@Bluejay Young – comment #15:
Congratulations, Bluejay Young, on finding that list of Kennedy funeral music, carefully compiled by Irving Lowens of the Washington Star and preserved at http://www.jfklibrary.org/Research/Research-Aids/Ready-Reference/JFK-Fast-Facts/Funeral-Music.aspx.
Like Thomas Day, I have an unreliable memory of what Luigi Vena sang that day, even though it was only fifty years ago. I was once very sure I heard him do the Franck “Panis Angelicus” at Communion, pronouncing “inhabitas” as “inaäbitas.” But I defer to Irving Lowens (1916-1983), who said that Eugene Stewart himself told him the musical program for the Mass.
(Mr. Lowens seems to have been a very careful man. Between getting his university degrees in music and starting his career as a music scholar and critic, he worked as an air traffic controller.)
I concelebrated the papal Mass on Sunday for the closing of my sabbatical, I mean for the closing of the Year of Faith. The Vatican went to great lengths to make sure that the Assembly could celebrate with “full, conscious and actual participation by handing out to nearly 70,000 a slick, glossy liturgy booklet with all the parts of the Mass printed, including the Holy Father’s parts. The parts that Pope Francis said were all in Italian including Eucharistic Prayer III. However, all of the congregational parts were in Latin, beginning with the Year of Faith commissioned anthem which has two easy to sing refrains for the congregation in Latin but the verses in Italian and other languages. Then the Official Introit was chanted in Latin in a complex form as the pope arrived at the altar to incense it. However both words and notes were published so the congregation, if they could, could join in the chanting of it.
The rest of the Mass parts was from the Mass of the Angels. The Gloria and Credo were chanted with alternating verses with schola and congregation, which I did not particularly like, but it gave the schola a chance to jazz up their parts and beautifully so. The Pater Noster was chanted in Latin also as were the official Offertory and Communion antiphons beautifully chanted and notes and words printed for the congregation to join if they could. Two additional Communion anthems were sung, Ave, verum Corpus and then Ador te devote which was alternated in Latin verses with the choir and assembly and notes and words printed for us to join. And we did. In fact everyone, and it seemed like the 70,000 sang their parts!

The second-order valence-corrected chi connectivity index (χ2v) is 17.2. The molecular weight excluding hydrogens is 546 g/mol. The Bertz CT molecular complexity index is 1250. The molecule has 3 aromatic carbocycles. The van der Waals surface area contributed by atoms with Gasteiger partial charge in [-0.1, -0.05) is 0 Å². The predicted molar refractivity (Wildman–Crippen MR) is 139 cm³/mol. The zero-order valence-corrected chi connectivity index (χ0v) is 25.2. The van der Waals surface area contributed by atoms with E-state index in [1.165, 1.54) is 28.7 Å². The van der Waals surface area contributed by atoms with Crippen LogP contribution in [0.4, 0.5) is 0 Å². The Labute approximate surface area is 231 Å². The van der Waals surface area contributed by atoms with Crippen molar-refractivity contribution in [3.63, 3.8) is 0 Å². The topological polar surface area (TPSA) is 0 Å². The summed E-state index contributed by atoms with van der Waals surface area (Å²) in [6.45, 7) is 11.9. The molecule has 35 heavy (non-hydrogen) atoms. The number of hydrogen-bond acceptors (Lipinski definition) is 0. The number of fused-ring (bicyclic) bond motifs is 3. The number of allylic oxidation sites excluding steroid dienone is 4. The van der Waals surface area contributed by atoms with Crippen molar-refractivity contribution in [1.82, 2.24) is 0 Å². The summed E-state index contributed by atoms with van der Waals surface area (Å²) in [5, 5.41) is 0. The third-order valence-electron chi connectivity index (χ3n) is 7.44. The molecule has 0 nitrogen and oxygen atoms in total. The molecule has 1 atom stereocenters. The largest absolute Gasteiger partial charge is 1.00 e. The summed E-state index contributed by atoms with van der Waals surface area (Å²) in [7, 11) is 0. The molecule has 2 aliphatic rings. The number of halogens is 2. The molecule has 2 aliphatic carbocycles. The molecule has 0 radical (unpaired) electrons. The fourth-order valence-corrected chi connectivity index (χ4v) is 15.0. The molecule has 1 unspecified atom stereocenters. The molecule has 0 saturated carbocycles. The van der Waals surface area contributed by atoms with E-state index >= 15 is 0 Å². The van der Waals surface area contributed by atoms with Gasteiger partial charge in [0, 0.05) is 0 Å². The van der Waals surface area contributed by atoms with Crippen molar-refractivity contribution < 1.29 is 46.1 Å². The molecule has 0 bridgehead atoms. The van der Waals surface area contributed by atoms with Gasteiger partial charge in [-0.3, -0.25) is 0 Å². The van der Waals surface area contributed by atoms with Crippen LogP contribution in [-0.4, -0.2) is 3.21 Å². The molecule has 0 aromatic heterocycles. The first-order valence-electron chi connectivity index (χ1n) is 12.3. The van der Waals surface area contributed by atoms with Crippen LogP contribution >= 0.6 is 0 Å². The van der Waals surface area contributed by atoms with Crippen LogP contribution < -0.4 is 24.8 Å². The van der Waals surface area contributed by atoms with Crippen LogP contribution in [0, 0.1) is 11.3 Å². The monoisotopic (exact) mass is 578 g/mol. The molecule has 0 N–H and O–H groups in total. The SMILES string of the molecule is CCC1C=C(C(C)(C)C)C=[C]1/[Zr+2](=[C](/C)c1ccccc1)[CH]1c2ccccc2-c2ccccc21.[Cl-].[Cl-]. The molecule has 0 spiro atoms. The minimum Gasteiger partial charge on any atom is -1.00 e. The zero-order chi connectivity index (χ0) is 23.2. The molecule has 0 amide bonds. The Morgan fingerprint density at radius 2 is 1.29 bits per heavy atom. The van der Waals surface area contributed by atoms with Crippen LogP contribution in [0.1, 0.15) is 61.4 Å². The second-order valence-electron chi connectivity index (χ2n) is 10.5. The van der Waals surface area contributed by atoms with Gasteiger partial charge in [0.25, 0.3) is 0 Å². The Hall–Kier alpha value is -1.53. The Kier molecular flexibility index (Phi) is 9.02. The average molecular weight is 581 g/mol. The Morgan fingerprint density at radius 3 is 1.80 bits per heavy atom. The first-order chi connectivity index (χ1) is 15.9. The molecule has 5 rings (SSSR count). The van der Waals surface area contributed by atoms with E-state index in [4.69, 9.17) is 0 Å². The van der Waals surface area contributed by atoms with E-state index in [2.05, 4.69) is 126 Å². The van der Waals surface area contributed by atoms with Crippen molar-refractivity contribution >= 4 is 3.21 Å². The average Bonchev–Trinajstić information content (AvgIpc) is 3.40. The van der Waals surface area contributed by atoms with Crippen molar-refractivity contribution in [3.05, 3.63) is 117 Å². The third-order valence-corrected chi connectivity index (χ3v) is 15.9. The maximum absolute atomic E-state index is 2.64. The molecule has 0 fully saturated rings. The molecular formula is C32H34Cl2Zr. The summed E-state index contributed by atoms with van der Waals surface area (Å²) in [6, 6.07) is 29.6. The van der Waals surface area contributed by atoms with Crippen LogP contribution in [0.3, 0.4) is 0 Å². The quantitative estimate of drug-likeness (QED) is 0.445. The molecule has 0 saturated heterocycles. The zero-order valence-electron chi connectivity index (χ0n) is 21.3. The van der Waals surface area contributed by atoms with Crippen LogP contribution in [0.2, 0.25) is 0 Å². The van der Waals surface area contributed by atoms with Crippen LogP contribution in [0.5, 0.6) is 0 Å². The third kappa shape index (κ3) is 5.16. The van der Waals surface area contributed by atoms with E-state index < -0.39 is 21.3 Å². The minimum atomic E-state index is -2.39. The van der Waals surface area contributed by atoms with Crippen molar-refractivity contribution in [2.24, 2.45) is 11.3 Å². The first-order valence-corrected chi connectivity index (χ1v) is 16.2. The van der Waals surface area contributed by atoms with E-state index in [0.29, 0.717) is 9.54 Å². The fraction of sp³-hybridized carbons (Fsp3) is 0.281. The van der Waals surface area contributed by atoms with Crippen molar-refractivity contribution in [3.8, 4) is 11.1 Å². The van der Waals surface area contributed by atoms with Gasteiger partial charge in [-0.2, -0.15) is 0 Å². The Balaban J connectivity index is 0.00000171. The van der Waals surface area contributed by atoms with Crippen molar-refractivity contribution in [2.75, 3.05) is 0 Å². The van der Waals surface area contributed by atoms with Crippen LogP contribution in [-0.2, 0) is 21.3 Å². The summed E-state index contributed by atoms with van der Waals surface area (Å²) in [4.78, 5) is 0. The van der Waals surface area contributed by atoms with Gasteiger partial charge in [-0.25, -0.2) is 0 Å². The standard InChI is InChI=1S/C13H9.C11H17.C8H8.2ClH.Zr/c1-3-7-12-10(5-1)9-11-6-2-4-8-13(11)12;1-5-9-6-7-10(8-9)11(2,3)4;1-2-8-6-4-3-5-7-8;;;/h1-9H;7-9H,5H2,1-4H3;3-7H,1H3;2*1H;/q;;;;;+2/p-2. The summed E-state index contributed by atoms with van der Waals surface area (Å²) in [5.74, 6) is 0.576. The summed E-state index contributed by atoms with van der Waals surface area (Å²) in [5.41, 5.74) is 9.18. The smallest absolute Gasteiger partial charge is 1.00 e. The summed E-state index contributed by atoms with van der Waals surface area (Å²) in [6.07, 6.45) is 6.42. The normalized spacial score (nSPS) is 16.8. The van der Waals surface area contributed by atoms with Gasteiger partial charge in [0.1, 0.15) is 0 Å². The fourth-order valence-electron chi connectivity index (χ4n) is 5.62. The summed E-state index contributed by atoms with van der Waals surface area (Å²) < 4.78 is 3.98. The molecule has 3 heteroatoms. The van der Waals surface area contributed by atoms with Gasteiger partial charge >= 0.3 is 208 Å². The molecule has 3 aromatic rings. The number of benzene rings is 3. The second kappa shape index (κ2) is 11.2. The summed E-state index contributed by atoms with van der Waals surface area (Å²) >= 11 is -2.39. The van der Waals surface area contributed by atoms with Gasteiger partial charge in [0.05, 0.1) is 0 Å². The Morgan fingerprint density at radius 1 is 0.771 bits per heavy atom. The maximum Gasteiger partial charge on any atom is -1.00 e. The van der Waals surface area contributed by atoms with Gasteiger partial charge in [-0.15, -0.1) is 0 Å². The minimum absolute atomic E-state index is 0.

And this with the pre-Vatican II altar arrangement with the seven candles in a very straight line and the crucifix in the center and tall candles and crucifix to boot and some 9 months into this papacy.
The reason we could sing this papal Mass, was because of centuries’ old music that all Catholics should know, but don’t because of all the contemporary new stuff constantly thrown at them with no tradition of singing it regularly. Whereas the papal Mass yesterday had centuries of tradition that every Catholic in the world should know and many do.
A final note on the pre-Vatican II Mass as it was celebrated prior to the Council. For most of us we experienced the Low Mass with four vernacular hymns chosen from solid Catholic devotional hymns in English, usually Marian but not always and we sung those with gusto and most Catholics continue to do today. Most of the new hymns we have are of this genre, added devotional hymns but now replacing even the spoken official hymns of the Mass, the Introit, Offertory and Communion Antiphons. Catholics could sing these official chants if only the renewal had begun with these and formed a 50 year tradition of the congregation chanting these either in the Latin simple chant or in the vernacular. But instead we are stuck to this day with devotional hymns that approximate the official chants and some down right awful and unsingable and of dubious theological worth and horizontal oriented rather than vertically oriented.
He has the Schubert Ave Maria all mixed up! The article by Fr. Bonvin in The Caecilia states the case very well. http://media.musicasacra.com/publications/caecilia/1934_11_caecilia.pdf